Harry Jacobs, an ad industry veteran who helped build a global reputation for The Martin Agency, died at his Richmond home on Sunday. He was 87.
Jacobs spent more than five decades in the advertising business, shaping two major agencies and receiving many of the industry's top plaudits in the meantime. At the time of his death, he held the title of chairman emeritus for The Martin Agency, where he led the creative team that won Geico and turned it into one of the world's best advertisers.
He was colloquially known as the "Dean of Southern Advertising" and admired for a focus on quality creative that made him something of an anomaly in the pre-Mad Men era.
Jacobs was also unusual in that—unlike most of the agency world's mid-century figures—he was not based in New York or Chicago.
Harry M. Jacobs was born in New Bern, North Carolina in 1929 and studied design at East Carolina University and the Corcoran College of Art & Design before being drafted into the army in 1954; he later served as a communications specialist at the Pentagon before entering the advertising business in 1959 as an art director at Atlanta's Cargill, Wilson & Acree, which was the South's largest agency throughout the '60s and later merged with Omnicom's TracyLocke.
He ascended to the role of president at that shop, earned the AAF's Advertising Man of the Year designation in 1972, and joined The Martin Agency in 1977 as president and its first creative director.
In a June 2015 interview with Virginia's Richmond BizSense, Martin CEO Matt Williams said, "Harry is the one who was responsible for really evolving The Martin Agency to regional, then national, prominence on the basis of its creative work. … He spent upwards of 30 years running The Martin Agency, and he really is one of the creative beacons in this business and for our company."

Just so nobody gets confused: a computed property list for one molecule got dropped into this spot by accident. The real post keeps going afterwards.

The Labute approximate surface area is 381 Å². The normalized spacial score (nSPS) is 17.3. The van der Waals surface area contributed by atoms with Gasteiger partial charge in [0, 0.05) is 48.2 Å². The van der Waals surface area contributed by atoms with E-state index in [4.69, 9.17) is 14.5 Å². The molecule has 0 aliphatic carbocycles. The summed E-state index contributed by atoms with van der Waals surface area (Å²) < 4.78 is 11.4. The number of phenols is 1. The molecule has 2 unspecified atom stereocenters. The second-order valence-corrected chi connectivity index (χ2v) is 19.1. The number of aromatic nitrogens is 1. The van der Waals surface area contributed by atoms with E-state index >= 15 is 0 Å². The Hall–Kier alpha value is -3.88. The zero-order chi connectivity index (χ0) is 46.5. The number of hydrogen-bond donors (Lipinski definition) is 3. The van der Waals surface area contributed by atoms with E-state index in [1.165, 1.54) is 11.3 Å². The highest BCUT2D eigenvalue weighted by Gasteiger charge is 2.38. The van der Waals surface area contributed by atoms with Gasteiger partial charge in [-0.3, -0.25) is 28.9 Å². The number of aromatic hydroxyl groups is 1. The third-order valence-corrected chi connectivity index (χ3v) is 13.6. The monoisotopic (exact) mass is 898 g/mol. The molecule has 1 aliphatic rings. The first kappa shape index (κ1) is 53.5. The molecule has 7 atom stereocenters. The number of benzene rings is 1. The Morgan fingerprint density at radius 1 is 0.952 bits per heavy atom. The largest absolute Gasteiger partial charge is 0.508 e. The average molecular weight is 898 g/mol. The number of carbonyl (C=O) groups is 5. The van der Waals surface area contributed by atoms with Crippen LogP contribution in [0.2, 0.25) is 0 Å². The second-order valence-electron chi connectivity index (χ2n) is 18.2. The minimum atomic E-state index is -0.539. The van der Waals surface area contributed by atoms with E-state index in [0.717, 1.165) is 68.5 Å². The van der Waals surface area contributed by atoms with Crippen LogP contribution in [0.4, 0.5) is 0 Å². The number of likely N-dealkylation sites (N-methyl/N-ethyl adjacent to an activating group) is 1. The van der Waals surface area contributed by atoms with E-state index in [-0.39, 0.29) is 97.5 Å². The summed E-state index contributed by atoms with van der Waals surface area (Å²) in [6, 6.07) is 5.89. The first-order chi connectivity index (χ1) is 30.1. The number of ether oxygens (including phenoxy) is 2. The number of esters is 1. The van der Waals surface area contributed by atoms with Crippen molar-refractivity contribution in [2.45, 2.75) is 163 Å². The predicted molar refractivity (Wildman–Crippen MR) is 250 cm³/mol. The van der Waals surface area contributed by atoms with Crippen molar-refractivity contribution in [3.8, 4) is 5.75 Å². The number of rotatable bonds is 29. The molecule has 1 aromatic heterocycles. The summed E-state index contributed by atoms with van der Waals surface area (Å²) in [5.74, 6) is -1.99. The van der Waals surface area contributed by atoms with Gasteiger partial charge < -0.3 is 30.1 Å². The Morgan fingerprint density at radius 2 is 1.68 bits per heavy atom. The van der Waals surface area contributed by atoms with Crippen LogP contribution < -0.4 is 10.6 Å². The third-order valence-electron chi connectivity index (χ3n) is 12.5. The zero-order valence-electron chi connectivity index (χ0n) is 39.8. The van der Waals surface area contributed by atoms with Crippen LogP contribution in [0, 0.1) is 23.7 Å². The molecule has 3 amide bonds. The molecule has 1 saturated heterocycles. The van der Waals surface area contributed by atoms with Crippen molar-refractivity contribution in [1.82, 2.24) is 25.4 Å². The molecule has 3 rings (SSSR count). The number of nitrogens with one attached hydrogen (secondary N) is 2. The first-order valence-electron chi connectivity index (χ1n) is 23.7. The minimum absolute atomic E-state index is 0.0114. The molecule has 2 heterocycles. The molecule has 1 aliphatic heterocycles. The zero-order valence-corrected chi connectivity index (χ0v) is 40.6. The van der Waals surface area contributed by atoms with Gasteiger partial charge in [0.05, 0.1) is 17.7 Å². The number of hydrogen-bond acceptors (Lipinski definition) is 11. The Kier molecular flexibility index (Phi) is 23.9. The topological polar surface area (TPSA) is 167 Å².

Williams added that Jacobs and agency founder David Martin "formed the core leadership team" at the agency along with creative director Mike Hughes and current chairman John Adams, who joined Martin right before Jacobs and worked with him for more than 35 years.
"Harry Jacobs was one of the most elegant gentlemen I have ever known," said Adams on his passing. "But he was also one of the most fierce. His standards for the work were unrelenting. I'm convinced that the success of our company is due, in no small measure, to the high creative bar Harry set and one that we're continually working towards. We are heartbroken about this news. But Harry and his legacy will live on here for years to come."
"I saw Harry about a month ago, and I brought some work with me. He loved to see what we were up to. I showed him a print campaign and he gushed. Harry never gushed. When I told the team back at the office, you would have thought they had just won a One Show gold," said Joe Alexander, chief creative officer at The Martin Agency. "Harry was never satisfied, and that's just one of the lessons he leaves with us. I'm going to miss him—he was a mentor and dear friend."
During his time with The Martin Agency, Jacobs led creative on campaigns for such clients as Coke, Hanes, Mercedes-Benz, Saab, Geico, PING, UPS, Walmart and many more. He later became a global representative of sorts for the larger industry, traveling around the world to promote the power of creativity as part of The Wall Street Journalʼs Creative Leadership Series.
He served on many boards and panels and was recognized for his work with membership in four industry halls of fame: The One Club Creative Hall of Fame, the American Advertising Federation Hall of Fame, the North Carolina Advertising Hall of Fame and the Virginia Communications Hall of Fame.
In a 2005 interview following his retirement, Jacobs told Adweek that he wanted to be remembered for "having sense enough and enough pride to have hired and worked with some of the outstanding talent in the business, and helping develop some of the outstanding people in the business."
He remained active at The Martin Agency, which kept a separate office for him, in various consulting roles for more than a decade after stepping down.
Jacobs is survived by his wife of 54 years, Barbara "Bobbi" Mills Jacobs; their three adult children; his two children from a previous marriage; and eight grandchildren.